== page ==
But one item on the agenda caused quite a stir. We have been very public in dealing only with ethical suppliers – buying products and services from those that meet the standards we want to be seen to be offering our customers. However, the board chair proposed going a step further by dealing only with ethical customers, turning away those that do not operate on these principles.
Immediately, the sales director started squirming in his chair and the finance director began having palpations. Despite recent hints of recovery, the truth is that the economy is bouncing along the bottom, and we, like all other brands, have to fight for every sales opportunity.
So I was intrigued to read in the press that one leading bank has asked 40 diplomatic missions to close their accounts “as part of a programme to reduce business risk”. Early in my career, I worked for another high street bank, where we piloted ‘Project Pruning’, which involved running a profitability analysis of our customers, and asking the least profitable to go elsewhere. Needless to say there was an outcry and the pilot was stopped.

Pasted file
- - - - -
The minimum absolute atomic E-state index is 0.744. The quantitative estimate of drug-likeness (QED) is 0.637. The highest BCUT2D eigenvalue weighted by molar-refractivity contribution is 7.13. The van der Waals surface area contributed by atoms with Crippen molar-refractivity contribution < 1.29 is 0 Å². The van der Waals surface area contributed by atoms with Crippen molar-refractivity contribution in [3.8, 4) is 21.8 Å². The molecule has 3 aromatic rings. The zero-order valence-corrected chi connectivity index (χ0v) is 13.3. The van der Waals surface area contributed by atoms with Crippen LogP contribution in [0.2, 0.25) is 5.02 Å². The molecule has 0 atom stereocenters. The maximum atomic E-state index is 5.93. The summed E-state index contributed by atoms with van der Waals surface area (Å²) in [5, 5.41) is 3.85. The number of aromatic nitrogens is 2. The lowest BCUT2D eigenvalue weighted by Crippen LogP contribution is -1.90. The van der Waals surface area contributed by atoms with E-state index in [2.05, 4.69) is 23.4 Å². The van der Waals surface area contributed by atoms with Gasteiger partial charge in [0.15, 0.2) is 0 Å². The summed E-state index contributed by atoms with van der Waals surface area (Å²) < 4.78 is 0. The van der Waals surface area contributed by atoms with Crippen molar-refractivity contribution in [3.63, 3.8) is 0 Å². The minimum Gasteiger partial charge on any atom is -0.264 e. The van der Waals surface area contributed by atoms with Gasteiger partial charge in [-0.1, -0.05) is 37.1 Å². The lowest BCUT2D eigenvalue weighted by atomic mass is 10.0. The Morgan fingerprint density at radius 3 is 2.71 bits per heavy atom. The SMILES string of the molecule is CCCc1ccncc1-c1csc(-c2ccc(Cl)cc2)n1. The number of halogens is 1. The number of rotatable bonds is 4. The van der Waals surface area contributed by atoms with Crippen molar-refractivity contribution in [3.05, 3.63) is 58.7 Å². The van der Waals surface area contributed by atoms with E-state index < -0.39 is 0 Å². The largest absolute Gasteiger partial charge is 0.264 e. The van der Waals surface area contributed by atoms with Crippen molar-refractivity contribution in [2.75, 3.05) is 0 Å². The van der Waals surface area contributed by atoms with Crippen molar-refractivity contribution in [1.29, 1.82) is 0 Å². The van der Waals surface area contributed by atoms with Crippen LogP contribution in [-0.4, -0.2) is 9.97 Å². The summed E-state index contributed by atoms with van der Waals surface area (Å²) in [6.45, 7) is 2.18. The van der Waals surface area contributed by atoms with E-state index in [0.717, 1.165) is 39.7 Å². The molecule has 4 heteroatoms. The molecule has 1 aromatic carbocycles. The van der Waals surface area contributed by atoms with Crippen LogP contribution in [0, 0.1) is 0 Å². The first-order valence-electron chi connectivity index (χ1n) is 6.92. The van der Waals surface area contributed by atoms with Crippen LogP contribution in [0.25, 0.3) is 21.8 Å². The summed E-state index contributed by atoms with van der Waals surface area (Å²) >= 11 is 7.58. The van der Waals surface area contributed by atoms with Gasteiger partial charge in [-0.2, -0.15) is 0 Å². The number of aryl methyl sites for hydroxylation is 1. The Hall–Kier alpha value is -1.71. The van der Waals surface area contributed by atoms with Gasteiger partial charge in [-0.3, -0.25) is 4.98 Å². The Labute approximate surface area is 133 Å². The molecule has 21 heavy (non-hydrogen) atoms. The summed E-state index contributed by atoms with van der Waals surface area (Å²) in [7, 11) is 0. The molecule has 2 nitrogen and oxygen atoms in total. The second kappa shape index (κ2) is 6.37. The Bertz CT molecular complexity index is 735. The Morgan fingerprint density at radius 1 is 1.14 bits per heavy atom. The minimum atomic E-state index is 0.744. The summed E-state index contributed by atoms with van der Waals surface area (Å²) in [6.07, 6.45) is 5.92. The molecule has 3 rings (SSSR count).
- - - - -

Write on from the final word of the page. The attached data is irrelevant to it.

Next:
In both cases, the driver was financial – reducing risk/maximising profit. In the case of my business, the proposal is based on something less tangible. It sort of links to the current debate between retailers asking the ‘lads’ mags’ industry to cover up, if they want them to stock their titles, and the wrangling over payday loans, despite appearing to meet consumer demand.
This debate goes to the heart of CSR. If we are committed to what we say, this is a fair approach, effectively forcing others to become more ethical by stifling their ability to get goods and services. But in a climate where there will be someone else willing to serve these customers, are we merely cutting off our nose to spite our face?